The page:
Ice cubes protected for canine in scorching climate

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Claiming: Giving ice cubes to overheated dogs is dangerous

Relax – giving your hot dog ice cubes won’t harm it.

That comes out from organizations like the American Kennel Club. However, if all you’re getting is pet advice from Facebook, you may have heard the opposite.

“PLEASE DO NOT give your dogs ice cubes or other frozen items in the heat to cool them down!” Read the text in a July 9th post that was shared nearly 3,000 times before it was deleted. “Giving the dogs ice cubes in the heat has the opposite effect of cooling.”

The recently reappeared warning about ice cubes dates back to 2010 and has been circulating on the Internet since at least 2014.

However, veterinarians say it is a perfectly acceptable way to give dogs in moderation ice cubes to keep them cool.

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“(I) was just trying to be a good person, maybe it’s not true,” said Lindsey Racher Tanner, the Facebook user who shared the post, in a message to USA TODAY. “I didn’t know it was going to be shared a lot. I think I’ll delete it (because it looks like it) like it could be wrong. I’m not a vet.”

USA TODAY reached out to other social media users who shared the post for a comment.

Ice can help keep dogs cool

The rumor that ice cubes are bad for dogs has been around the internet for years. Vets, news outlets, and independent fact-checking organizations have exposed this, saying that small amounts of ice – given as treats or in water bowls – can help dogs cool off.

Citing experiences with “animal customers,” including the death of a 7-year-old dog, it says on social media posts that ice cubes actually make dogs warmer by triggering what is known as the dog’s anterior hypothalamus. In extreme heat, a dog’s temperature should be “gradually lowered” by giving him lukewarm water, the post said.

The idea that dogs should have limited access to water when overheated is true. But the claim that ice is harmful has been refuted for years.

“In theory, cold food can warm you up, but only to maintain your core temperature. If the dog is already uncomfortably warm, its cooling systems are already working at full speed,” David Harris, UK veterinarian, wrote in 2018 a blog post for Vet Help Direct. “By doing it – very easily! – cool down with ice cubes, you actually help them. “

But that doesn’t mean you want to give your dog a huge bowl of ice water after a long, hot walk.

Drinking excessively or drinking too quickly can cause gas, a term used to describe gastric dilatation volvulus. The potentially life-threatening condition occurs when a dog’s stomach expands and expands, building pressure that can rupture, prevent the lungs from expanding, or twist the stomach in the abdomen.

“Dogs should always be able to cool off after a lot of energy and excitement before being offered free access to food and water, much like the way racehorses are led and cooled after a race,” said Jerry Klein, chief veterinary officer at the Kennel Club , wrote in a blog post on June 23. “You can offer them water, but only small amounts at a time, until the dog is calmer and rested. Free access can be granted at that time.”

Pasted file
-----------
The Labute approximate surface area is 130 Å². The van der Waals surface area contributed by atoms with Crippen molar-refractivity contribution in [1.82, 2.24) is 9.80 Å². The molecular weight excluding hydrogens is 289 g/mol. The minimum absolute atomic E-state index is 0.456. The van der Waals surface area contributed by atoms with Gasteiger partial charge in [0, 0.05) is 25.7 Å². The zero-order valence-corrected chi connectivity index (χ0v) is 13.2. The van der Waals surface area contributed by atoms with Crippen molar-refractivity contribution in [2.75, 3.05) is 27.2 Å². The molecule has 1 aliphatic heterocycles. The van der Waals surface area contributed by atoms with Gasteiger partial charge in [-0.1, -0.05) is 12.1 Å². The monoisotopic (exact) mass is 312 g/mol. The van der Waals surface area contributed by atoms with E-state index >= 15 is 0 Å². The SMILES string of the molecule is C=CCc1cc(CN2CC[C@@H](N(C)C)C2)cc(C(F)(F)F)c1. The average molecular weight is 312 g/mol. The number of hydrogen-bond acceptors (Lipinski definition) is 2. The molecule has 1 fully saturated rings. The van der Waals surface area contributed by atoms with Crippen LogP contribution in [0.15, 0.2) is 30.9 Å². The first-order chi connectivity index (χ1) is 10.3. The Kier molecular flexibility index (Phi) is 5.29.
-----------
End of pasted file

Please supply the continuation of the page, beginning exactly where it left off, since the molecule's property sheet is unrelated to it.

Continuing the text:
More:How to keep pets safe in the heat, according to a veterinarian

Ice cubes can actually help prevent gas because they “slow down water intake by overly excited dogs,” wrote Klein. However, pet owners should not put their dogs in an ice bath, as this can cool them down too quickly.

If your dog is showing symptoms of heat stroke – such as severe panting, drooling, or vomiting – the Royal Society for the Prevention of Cruelty to Animals recommends dwelling him, pouring cold water over him, and giving him small amounts of water to drink .

“Animals are particularly at risk for heat stroke if they are very old, very young, overweight, not conditioned to exercise, or have heart or respiratory problems,” says their Humane Society website.

Our rating: wrong

Based on our research, we rate the claim that it is dangerous to give ice cubes to overheated dogs FALSE. Veterinarians and independent fact-checking organizations have debunked the rumor that has been circulating on the internet for years. Giving dogs ice cubes as treats or in water bowls can help them cool off in hot weather and moderate their water consumption.

Our fact check sources:

  • Lindsey Racher Tanner, July 9, Facebook (deleted)
  • Lindsey Racher Tanner, July 14th Facebook exchange with USA TODAY
  • American Kennel Club, June 23rd, Can Dogs Have Ice Cubes?
  • USA TODAY, Jul 11, relief in sight as extreme heat wave breaks further records in west. For Death Valley? Cooler temperatures mean 120-125.
  • Diane Bach, July 17, Facebook
  • Snopes, June 17, 2014, Is ice water dangerous for dogs?
  • Agence France-Presse, July 25, Feeding a dog ice cubes is not fatal
  • Vet Help Direct, July 31, 2018, Can I put ice in my dog’s water bowl?
  • Veterinary News, Jul 9, 2014, What to Tell Your Customers About the Ice Water and Dog Rumors
  • American College of Veterinary Surgeons, accessed July 20, Gastric Dilatation-Volvulus
  • Royal Society for the Prevention of Cruelty to Animals, accessed July 20, Heat Stroke
  • ABC News, June 20, 2014, Will Ice Cubes and Ice Water Kill Your Dog This Summer?
  • Humane Society, invoked July 20, Keep Pets Safe in the Heat

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Our fact-checking work is partially supported by a grant from Facebook

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